This is a short review of HealthCare.gov from a perspective of a Web Designer.

healthcare.gov

My opinion is based on 20 years of in the trenches web design work. This is not a political post and this is not a political blog. This is one man’s understanding of technology, how it should work, and how websites should benefit users. And most importantly, this is about security.

Should the federal government be responsible for the health care of its citizens. Should a government by the people and for the people provide healthcare. Whatever your opinions may be these political questions will not be answered in this blog post.

Healthcare.gov was launched in October. The expectations were not high. In fact, people were expecting glitches. However what has transpired cannot be described as a glitch. What has transpired could be the worst rollout of a website in internet history.

The good part about the website is that it is aesthetically pleasing. So it’s pretty in other words. The interface design isn’t that bad. There’s a lot of issues with this website, I’m going to discuss the most egregious.

3 Major Problems

1. Tactical strategy – This is just one of the tactics I’ll discuss. The tactical strategy is fraught with opportunity for unvetted resources to do bad things with your information. In other words, just the way the system is set up puts your information at risk. Let’s start with what they call “navigators”. These navigators are supposed to help you get health care offline that you currently don’t have or aren’t happy with. No vetting has taken place with regards to navigators. They can literally have a criminal record and you wouldn’t know about it. There is no requirement for them to have a license nor are they required to go through any rigorous training. This is a big privacy risk for you and your family.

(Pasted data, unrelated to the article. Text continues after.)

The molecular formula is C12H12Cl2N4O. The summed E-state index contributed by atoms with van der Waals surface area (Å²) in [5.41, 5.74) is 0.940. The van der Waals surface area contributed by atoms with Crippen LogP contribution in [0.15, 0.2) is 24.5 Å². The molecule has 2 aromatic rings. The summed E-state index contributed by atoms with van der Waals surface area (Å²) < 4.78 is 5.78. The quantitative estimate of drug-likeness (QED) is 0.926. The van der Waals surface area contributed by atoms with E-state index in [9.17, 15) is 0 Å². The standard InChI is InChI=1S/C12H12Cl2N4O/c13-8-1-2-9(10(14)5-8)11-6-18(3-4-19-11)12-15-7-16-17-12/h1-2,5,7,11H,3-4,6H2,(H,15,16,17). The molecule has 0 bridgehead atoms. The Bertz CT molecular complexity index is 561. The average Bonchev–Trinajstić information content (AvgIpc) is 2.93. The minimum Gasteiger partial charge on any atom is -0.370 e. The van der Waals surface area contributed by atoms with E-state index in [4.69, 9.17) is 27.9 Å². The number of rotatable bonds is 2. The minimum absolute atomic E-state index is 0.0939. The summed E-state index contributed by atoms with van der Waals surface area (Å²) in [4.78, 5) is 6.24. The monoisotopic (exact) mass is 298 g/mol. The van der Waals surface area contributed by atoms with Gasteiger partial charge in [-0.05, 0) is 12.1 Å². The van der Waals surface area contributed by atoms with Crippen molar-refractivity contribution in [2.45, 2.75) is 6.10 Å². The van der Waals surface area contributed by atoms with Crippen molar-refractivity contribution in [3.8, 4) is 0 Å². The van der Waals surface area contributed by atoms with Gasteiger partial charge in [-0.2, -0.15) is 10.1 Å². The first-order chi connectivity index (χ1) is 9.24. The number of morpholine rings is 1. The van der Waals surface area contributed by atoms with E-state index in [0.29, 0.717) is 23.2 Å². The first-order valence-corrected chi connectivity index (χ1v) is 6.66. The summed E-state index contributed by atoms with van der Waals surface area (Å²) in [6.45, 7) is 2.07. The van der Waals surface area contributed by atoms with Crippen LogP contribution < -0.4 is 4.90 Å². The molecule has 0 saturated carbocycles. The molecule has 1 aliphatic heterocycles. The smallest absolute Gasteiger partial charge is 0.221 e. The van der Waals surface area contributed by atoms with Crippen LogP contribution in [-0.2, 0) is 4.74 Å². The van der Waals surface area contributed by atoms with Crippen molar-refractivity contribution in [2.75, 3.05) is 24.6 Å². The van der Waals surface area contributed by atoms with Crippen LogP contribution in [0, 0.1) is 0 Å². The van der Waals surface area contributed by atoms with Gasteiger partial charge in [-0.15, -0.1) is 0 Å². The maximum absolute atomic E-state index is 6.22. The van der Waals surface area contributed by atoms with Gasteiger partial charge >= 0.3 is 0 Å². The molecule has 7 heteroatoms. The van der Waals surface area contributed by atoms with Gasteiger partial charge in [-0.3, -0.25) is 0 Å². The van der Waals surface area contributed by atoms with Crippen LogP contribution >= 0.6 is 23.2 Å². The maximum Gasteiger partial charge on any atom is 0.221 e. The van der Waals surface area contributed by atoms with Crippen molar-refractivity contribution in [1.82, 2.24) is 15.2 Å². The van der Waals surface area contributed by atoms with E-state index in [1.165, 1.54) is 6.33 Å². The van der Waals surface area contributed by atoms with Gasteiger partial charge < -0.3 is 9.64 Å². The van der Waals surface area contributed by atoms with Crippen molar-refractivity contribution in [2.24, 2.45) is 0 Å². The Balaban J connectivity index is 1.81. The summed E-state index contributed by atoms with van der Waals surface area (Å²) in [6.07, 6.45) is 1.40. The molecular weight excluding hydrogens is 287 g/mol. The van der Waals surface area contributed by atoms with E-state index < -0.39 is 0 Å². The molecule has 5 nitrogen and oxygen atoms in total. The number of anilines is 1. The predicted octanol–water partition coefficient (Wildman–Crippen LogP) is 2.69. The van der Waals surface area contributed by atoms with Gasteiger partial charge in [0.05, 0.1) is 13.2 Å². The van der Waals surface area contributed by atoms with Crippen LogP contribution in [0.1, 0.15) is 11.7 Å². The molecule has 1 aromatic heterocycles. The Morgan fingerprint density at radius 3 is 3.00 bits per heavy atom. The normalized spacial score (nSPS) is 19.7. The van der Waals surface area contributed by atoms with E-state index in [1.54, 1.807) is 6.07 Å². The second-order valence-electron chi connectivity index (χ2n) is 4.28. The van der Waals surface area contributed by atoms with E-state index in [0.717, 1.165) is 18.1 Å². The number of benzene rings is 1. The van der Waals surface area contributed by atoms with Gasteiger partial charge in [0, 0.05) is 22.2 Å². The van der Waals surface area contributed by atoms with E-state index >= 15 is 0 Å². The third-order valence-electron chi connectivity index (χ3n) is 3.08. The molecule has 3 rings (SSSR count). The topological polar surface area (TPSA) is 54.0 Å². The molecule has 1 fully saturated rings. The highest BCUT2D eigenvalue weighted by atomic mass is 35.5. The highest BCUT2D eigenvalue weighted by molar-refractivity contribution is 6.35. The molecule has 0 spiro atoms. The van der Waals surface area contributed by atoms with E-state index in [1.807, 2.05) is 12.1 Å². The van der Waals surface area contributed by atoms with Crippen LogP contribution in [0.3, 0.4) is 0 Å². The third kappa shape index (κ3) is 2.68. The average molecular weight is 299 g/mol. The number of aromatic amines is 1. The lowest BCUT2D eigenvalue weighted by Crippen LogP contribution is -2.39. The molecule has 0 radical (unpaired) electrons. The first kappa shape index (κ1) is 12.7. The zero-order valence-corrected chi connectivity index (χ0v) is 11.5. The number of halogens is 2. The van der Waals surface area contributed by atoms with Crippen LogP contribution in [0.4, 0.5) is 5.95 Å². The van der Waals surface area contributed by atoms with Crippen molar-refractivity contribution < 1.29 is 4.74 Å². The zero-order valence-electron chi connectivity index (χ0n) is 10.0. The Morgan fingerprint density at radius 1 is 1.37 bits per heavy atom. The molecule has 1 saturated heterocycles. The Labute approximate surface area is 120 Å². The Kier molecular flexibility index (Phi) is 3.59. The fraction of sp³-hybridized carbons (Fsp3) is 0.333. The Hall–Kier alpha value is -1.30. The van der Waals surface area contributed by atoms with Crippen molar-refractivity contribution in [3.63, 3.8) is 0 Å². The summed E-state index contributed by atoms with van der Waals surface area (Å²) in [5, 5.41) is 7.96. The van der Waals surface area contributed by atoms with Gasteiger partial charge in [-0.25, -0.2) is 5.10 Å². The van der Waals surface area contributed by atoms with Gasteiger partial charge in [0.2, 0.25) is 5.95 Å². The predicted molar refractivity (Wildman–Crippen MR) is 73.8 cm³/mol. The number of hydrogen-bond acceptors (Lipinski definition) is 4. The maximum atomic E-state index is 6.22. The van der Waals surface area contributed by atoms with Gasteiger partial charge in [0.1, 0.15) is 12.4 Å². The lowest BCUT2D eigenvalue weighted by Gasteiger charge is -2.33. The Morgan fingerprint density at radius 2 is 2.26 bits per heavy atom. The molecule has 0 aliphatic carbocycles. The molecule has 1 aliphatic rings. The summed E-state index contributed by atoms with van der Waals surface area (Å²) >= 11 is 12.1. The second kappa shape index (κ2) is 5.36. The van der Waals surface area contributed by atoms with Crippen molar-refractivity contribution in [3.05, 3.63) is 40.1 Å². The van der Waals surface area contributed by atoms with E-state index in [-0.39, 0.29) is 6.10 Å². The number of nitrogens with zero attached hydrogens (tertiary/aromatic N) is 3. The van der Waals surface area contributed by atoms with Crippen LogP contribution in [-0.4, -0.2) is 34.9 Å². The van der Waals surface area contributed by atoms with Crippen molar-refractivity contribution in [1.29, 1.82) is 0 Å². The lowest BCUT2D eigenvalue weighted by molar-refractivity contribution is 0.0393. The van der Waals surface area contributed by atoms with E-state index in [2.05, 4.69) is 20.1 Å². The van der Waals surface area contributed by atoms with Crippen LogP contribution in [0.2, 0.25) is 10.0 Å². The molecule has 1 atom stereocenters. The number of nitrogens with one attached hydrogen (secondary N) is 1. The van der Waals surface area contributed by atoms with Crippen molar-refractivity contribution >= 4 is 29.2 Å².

2. Security – Security these days is one of the most overlooked aspects of web design. Is it no surprise that this website completely forgets it as well. I’m not going to detail because there’s a lot that has been said or written about security that you could find for yourself online (Read this, this). But, according to what I know this website is not secure to the level that you or I are used to or expect. Think about that for a moment. This website costed taxpayers roughly $300 million. Where’s the encryption? Where is the security? Are you serious? You need more than an SSL to be secure and PCI compliant. CMS the contractor hired to build this mess admitted that they didn’t even properly test for security. The most important question, is healthcare.gov PCI compliant? No one knows. Now that’s scary.

“It’s not so much one flaw as what else might be lacking there,” said Matthew Prince, the CEO of CloudFlare, a company focused on website performance [and security]. “It’s embarrassing in the short term. But the long-term risk is if that same lack of engineering carried through and did not properly secure the site, then it may be possible to obtain data from the site that customers are trusting with it.” Read more: Full Story

3. User Experience – This one’s easy. Healthcare.gov is a train wreck of a user experience. It is so bad that a handful of people are able to sign up everyday according to some reports. That is not to say that the interface is causing all these issues. On the contrary, what’s causing all these issues are the underlying security problems, how the code is written, the authentication pieces of the software, poorly written code, and the 500 million lines of code that aren’t easily patched. By the way, 500 million lines of code is more code than Windows XP. Bloat anyone?

Signing up risks your identity being stolen or compromising your privacy. There’s a report that an applicants info just this past week was communicated to another applicant. This is a perfect example of bad strategy and bad implementation. Should you feel compelled to sign up on healthcare.gov, please also sign up for LifeLock.

This website while pretty isn’t ready for prime time so buyer beware.

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